Is 'The Night Manager' A True Story? John Le Carre's Experiences Keep It Realistic

When I first saw a preview for The Night Manager on AMC, I knew I'd be tuning it to see Tom Hiddleston and Hugh Laurie at work, even without much knowledge of the plot. The miniseries premieres Tuesday, April 19, so I did some investigating and learned The Night Manager is not based on a true story. The six-part series already aired over in the UK, and it is based off of the British writer John le Carré's book of the same name. While Hiddleston prepped for his role of Jonathan Pine by working as a manager overnight at an upscale hotel, le Carré's book, and thus the miniseries based on it, is one of fiction. However, le Carré's personal experiences make him absurdly qualified to write about Pine entering the world of the international British Security Intelligence Service, known as MI6.

In The Night Manager, the former soldier Pine gets recruited by MI6 to help bring down Laurie's character Richard Roper, a billionaire philanthropist who is actually an international arms dealer. Those familiar with le Carré's work know this plot of international intrigue and spy games is right up the author's alley since many of his other books with similar themes — like The Spy Who Came in from the Cold, Tinker Tailor Soldier Spy, and The Constant Gardener — have also been adapted into series or films. Yet, you may not have known that his novels, while fiction, were initially inspired by the fact that le Carré was a spy himself, having worked for Britain's domestic Security Service MI5 and then later for MI6, as the Daily Mail reported.

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The author, who is in the far left of the above photo with the cast of his latest adaptation and makes a cameo in The Night Manager, according to the Daily Mail, wrote under his pseudonym of le Carré when he was employed as an intelligence officer in the late 1950s and early 1960s. David Cornwell (le Carré's real name) ended up leaving Britain's secret service to write full time after the success of his book The Spy Who Came in from the Cold had journalists doing their own spying to figure out le Carré's identity, the Daily Mail reported.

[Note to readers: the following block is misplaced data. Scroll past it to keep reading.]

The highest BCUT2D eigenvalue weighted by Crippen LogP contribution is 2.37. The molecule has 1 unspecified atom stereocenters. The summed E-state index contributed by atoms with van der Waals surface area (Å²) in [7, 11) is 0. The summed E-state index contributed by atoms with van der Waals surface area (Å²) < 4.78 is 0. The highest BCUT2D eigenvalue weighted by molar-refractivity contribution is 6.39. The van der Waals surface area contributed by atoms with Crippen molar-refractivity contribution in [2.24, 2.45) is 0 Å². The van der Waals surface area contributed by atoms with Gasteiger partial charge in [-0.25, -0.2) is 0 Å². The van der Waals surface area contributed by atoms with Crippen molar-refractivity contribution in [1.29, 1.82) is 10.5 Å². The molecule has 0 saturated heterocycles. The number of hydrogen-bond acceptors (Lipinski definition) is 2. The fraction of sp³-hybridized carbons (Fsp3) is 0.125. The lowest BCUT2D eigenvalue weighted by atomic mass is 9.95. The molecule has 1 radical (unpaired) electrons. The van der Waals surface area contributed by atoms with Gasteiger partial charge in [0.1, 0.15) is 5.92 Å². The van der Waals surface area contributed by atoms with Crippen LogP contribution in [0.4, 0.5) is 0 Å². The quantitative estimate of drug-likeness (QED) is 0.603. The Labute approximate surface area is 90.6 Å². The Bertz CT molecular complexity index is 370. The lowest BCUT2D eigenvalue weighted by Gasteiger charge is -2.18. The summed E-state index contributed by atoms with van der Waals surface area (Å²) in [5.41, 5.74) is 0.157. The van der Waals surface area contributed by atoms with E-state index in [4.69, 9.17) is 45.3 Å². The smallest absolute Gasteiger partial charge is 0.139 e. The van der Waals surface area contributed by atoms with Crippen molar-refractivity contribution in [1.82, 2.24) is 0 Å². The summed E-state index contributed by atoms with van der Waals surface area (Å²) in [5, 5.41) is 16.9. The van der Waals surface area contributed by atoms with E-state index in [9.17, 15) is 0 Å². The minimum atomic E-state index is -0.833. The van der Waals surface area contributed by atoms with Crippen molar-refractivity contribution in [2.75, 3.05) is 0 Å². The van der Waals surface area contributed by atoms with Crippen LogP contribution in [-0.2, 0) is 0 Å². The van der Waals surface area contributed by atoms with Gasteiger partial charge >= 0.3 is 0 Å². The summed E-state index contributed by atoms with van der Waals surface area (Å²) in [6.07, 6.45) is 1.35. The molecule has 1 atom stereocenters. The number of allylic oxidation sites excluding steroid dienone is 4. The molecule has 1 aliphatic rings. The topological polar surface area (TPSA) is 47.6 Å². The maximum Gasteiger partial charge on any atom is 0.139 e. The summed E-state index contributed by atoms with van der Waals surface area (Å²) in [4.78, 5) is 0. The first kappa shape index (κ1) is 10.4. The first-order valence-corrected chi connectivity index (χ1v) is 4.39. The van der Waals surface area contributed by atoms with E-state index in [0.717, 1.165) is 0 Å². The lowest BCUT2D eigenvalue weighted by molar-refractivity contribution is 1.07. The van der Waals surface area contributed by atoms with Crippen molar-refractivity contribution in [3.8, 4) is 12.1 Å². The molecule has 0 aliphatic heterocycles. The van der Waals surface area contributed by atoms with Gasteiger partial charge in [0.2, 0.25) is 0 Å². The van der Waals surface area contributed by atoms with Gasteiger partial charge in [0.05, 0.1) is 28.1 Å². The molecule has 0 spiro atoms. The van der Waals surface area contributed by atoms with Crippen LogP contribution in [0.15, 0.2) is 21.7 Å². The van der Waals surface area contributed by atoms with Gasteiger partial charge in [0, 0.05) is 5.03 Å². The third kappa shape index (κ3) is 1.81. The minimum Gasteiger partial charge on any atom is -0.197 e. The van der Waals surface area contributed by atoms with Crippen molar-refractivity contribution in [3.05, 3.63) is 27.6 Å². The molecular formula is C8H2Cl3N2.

While le Carré's former employment does help his novels have elements of truth, don't think when you are watching The Night Manager that these specific events between Hiddleston and Laurie actually happened to le Carré or any other British intelligence agent. Even if the book had been based off of real-life events, the author acknowledged in The Guardian that the miniseries made changes to his 1993 book that he believes helped modernize the story. For example, the series has Pine's handler, who is Leonard Burr in the book, as female agent Angela Burr. Le Carré wrote about this specific change in the Guardian.

Take Mrs Burr. All right, in the novel she was a man; a rough-cut, ponderous, no-nonsense fellow, but a man for all that, and a throwback to my own distant days in the secret world when female agent-runners were a rarity; or if they weren’t, I never met one. But, did we really want this in 2015? One white middle-aged man pitched against another white middle-aged man and using a third, younger, white middle-aged man as his weapon of choice?

The acclaimed British author realized that even though he does have relevant experiences that influenced his novels, the adaptation needed to be updated to be more realistic for audiences in 2016. And, speaking of realistic, although The Night Manager is fiction, The Guardian also covered whether or not the plot in the miniseries could happen in real life, using reports of MI6 interactions with arms dealers as background. The newspaper's verdict being, "The Night Manager may be surprisingly plausible."

So, while the characters of Jonathan Pine and Richard Roper don't exist (and don't confuse Laurie's character with real human movie critic Richard Roeper), The Night Manager has elements that may very much mirror the actions of actual spies. And, while AMC had me at "Tom Hiddleston miniseries," the fact that The Night Manager is from the mind of le Carré has me even more intrigued for the Tuesday night premiere.

Images: Des Willie, Mitch Jenkins/The Ink Factory/AMC